One of the best parts of happy hour is mixing and matching dishes into strange table spreads that would have a Cordon Bleu instructor in tears. At happy hour, no one's going to tell you not to order a sandwich, arancini and a pizza all at the same time. This is a possibility at Gozo, a fine Baker establishment with no apparent ties to an ancient Sumerian deity with designs on destroying the world, as the name would suggest. (Ray, if someone asks you if you want pizza, you say yes.) Armed with well-priced wines and cocktails plus diverse plates, Gozo's happy hour shows that you really can have it all.
Gozo sits in the former home of Deluxe, a place that not long ago helped redefine fine dining in Denver. The new all-white-everything treatment looks good, more of a piece with current design trends than Deluxe's retro brick aesthetic. On a street where the slightly worn look is prized above all, Gozo really stands out, inside and outside, in a way that dovetails with what's going on in the kitchen. Opened in 2014 under the eye of chef Nicholas Petrilli, the mission and menu haven't changed much since former sous-chef Chris Falcone took over. Initially billed as a Mediterranean mash, Gozo is almost entirely focused on the Italian side, with a slate of strong seafood backing up pizzas and pastas. And in case you somehow haven't heard, happy hour here is so much more compelling than the modest advertisement of cheap drinks and discounted pizzas; there's a whole mini menu to explore, ripe with chances to create something odd and memorable.
You can choose how you want to experience Gozo's happy hour, which appears only on weekdays from 3 to 6 p.m. but is available throughout the expansive space. Sit at the bar with the cool kids, or get a two-top to yourself. Hang at the chef's counter, or mob the community table with the squad. Gozo offers many fine bottles of wine — some for reasonable prices, even — but your happy-hour adventure will probably be ignited with one of three house wines on tap for $6. There's Barbera d'Asti, friend of checkered-tablecloth joints everywhere, and a quite potable and adaptable syrah-grenache blend that looks smashing in the evening twilight. You can also get $3 off of well drinks, specialty cocktails and draft beers, but there are no discounts on Gozo's formidable stash of bottled craft brews.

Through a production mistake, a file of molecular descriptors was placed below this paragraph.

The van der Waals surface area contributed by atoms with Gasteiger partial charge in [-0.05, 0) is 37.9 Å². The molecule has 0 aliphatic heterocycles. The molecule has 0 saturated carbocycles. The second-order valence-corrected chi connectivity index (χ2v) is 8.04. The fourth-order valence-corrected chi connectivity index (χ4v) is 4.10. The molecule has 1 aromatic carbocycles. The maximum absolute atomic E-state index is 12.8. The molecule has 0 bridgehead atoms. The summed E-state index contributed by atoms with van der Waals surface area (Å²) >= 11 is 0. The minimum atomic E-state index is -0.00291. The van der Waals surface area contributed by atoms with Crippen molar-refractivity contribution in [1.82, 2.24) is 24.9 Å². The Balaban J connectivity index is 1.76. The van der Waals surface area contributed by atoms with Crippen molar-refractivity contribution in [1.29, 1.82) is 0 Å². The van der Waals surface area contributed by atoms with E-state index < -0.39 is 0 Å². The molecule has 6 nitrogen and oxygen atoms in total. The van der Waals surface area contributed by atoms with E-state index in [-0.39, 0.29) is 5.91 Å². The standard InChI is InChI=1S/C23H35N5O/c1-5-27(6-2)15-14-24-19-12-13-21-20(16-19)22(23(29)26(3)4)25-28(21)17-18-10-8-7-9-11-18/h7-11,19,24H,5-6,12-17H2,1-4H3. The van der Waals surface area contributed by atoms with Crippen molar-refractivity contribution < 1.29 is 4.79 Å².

In borrowing liberally from the dinner, lunch and pizza menus, Gozo creates a well-rounded happy hour spread. And with the exception of $4 halved sandwiches, very little is censored or held back for these reduced prices. Exhibit A is a plate of fried calamari ($7), with a small colony of panko-coated squid sharing its fate with petals of red onion and ramekins of red sauce and lemon aioli. By smell alone, it could have come from any bowling-alley fryer — and that's no insult. This is a first-class guilty pleasure, excused as fine dining with a squeeze of grilled lemon, a light touch of seasoning, and plenty of chewy tentacles poking out. I can testify that this is a plate to share, because it nearly destroyed me.
Ordered in pairs, Gozo's montaditos ($4 each) can make for a simple dinner if you're not into the whole community-and-gaiety part of happy hour. With fillings like pork shoulder with Fontina or Genoa salami with harissa aioli, they're solid main entries. For reasons I can't defend, I stuck myself with an unassuming Caprese sandwich that still impressed with fresh mozzarella and crusty fired bread infused with balsamic. By the way, don't order any BLTs around town for a while, because Gozo used the only ripe tomatoes in Denver on this dish. And if somehow you're not seduced by the wood-fired oven and the beautiful pizzas coming out of it, a few bucks knocked off each pie might do the trick.
Gozo takes happy hour seriously, which is why it's busy and healthy early on a weekday night, with each patron on a different journey. The happy-hour menu ranks as one of the best in the city, thanks to the kitchen's faith that you can find your way through fried delights, pizzas, charcuterie and sandwiches. But there's also no shame in getting lost.
Perfect for: Those who like to get close. Burrata ($6), Brussels sprouts ($6) and that calamari plate are all perfect for sharing around a small group or couple. Just don't spoon-feed each other — c'mon, no one wants to see that.
Don't Miss: Will Gozo's pizzas draw you away from potato and bacon slices at the Pie Hole next door? That depends on whether your dream pizza pairing is Diet Coke or a Negroni. Gozo is a worthy entrant into the field of modern wood-fired pizza, along with joints like Cart-Driver and Lucky Pie. A salami pizza ($11 at happy hour, normally $15) buries the meat under fat chunks of fresh mozz, red peppers and red onions. The ideal chewiness of the crust and the brightness of the red sauce was evident fresh from the oven and reheated a day after its birth.
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